Professional Respect And Appreciation
The Trellis Restaurant — April 2020
Forty years as a restaurant…opened by a remarkable and forward thinking chef, Marcel Desaulniers…apprentices trained and certified by the American Culinary Federation…one of the earliest ‘farm to table’ restaurants…a destination stop for those coming to Williamsburg…one of the largest restaurants in the area…an open grill so you could watch the energy, the action…and those desserts — Death By Chocolate and some amazing chocolate chip cookies!
I was talking to my friend and neighbor Richard Carr, who is also the Executive Chef at Berret’s Seafood Restaurant, the other day about the state of affairs during the pandemic. Even though it was not a casualty of the virus, the subject of the Trellis closing after 40 years came up. Aside from his comments above, he said he has walked past that landmark building for 35 years, and it was taking him some time to adjust to seeing the sign gone with just an empty bracket. And with that, we started reminiscing about the changes that have taken place here in 40 years to restaurants, and the impact that the Trellis has had during that time.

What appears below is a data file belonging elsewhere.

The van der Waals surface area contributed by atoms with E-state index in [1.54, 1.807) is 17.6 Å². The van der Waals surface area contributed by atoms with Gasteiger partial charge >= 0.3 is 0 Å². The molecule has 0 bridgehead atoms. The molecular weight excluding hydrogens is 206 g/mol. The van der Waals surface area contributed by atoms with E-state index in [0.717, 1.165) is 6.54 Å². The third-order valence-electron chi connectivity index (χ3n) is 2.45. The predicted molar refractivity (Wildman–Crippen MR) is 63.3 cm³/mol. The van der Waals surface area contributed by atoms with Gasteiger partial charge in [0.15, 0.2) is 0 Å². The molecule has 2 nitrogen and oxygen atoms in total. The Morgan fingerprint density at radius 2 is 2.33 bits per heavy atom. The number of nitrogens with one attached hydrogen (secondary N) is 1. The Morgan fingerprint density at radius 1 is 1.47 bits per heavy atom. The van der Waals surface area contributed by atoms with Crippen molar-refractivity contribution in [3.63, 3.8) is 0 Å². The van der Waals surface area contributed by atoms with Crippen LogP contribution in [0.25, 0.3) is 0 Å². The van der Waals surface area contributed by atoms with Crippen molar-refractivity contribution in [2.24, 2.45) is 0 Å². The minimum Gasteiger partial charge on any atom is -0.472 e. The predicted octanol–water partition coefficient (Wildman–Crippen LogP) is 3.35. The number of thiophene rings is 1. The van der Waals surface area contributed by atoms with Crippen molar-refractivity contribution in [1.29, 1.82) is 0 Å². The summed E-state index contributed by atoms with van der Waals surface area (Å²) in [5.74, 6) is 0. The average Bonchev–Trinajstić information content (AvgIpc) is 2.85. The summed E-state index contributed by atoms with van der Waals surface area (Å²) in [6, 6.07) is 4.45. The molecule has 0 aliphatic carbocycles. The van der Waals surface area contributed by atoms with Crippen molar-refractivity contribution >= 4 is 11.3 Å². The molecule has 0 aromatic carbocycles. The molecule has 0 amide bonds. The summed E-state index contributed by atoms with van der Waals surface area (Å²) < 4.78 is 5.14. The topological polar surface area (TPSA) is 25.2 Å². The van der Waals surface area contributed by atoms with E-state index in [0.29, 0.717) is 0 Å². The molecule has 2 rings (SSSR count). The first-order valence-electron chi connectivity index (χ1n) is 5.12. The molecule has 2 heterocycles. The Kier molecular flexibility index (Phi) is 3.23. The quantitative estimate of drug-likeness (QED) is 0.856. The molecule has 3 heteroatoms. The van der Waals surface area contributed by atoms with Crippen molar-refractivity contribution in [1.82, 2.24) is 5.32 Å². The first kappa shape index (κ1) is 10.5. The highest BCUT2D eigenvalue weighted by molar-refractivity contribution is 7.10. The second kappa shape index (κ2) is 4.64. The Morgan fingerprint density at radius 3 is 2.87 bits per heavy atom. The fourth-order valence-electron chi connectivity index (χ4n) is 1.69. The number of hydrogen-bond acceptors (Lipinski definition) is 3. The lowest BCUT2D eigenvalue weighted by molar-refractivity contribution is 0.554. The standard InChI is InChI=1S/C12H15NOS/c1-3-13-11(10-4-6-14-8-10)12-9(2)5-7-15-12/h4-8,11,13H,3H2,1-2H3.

Back in the 1980’s there were very few high quality restaurants here. The top three were The Trellis, The Regency Room at the Williamsburg Inn, and Le Yaca. The Regency Room has recently closed and Le Yaca is still doing great business, but at a new location. Of the three, the Trellis was the most recognizable by those who came here because of its only location, Merchant’s Square on Duke of Gloucester Street, or as locals call it, DOG Street. The Trellis served 250 people at a time with multiple seatings each day. It filled a void for those who wanted high quality food in our rural setting. What they were served was exceptional.
The restaurant scene has changed greatly over time, and we now have many fine restaurants to choose from across the geographic area. With the growth and variety of restaurant options, supporting a 250-person facility is difficult. So a large restaurant closing after 40 years, with many new options available, may be seen as evolutionary. To many of us who remember, the closing of the Trellis is a tectonic shift, a separating point from the past to the future.